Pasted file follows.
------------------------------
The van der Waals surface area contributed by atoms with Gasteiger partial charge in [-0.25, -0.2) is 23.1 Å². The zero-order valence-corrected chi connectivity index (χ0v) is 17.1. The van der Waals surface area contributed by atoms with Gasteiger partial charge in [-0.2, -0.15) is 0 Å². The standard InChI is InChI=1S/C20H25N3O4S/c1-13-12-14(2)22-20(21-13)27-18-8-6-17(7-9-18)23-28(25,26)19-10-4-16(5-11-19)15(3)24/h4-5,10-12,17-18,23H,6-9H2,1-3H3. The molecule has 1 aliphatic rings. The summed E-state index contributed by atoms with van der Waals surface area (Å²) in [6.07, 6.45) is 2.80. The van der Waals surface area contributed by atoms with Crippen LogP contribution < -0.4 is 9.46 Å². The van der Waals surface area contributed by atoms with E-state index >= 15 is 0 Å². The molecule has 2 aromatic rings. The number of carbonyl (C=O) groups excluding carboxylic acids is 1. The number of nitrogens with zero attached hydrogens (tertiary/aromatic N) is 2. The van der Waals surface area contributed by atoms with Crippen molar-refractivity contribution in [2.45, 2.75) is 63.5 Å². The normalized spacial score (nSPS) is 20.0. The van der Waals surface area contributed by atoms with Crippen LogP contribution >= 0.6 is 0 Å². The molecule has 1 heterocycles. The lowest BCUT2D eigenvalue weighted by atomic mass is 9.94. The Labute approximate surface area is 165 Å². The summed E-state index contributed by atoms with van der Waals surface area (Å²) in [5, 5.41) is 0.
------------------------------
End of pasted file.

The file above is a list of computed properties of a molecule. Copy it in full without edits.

The van der Waals surface area contributed by atoms with Gasteiger partial charge in [-0.25, -0.2) is 23.1 Å². The zero-order valence-corrected chi connectivity index (χ0v) is 17.1. The van der Waals surface area contributed by atoms with Gasteiger partial charge in [-0.2, -0.15) is 0 Å². The standard InChI is InChI=1S/C20H25N3O4S/c1-13-12-14(2)22-20(21-13)27-18-8-6-17(7-9-18)23-28(25,26)19-10-4-16(5-11-19)15(3)24/h4-5,10-12,17-18,23H,6-9H2,1-3H3. The molecule has 1 aliphatic rings. The summed E-state index contributed by atoms with van der Waals surface area (Å²) in [6.07, 6.45) is 2.80. The van der Waals surface area contributed by atoms with Crippen LogP contribution < -0.4 is 9.46 Å². The van der Waals surface area contributed by atoms with E-state index >= 15 is 0 Å². The molecule has 2 aromatic rings. The number of carbonyl (C=O) groups excluding carboxylic acids is 1. The number of nitrogens with zero attached hydrogens (tertiary/aromatic N) is 2. The van der Waals surface area contributed by atoms with Crippen molar-refractivity contribution in [2.45, 2.75) is 63.5 Å². The normalized spacial score (nSPS) is 20.0. The van der Waals surface area contributed by atoms with Crippen LogP contribution >= 0.6 is 0 Å². The molecule has 1 heterocycles. The lowest BCUT2D eigenvalue weighted by atomic mass is 9.94. The Labute approximate surface area is 165 Å². The summed E-state index contributed by atoms with van der Waals surface area (Å²) in [5, 5.41) is 0.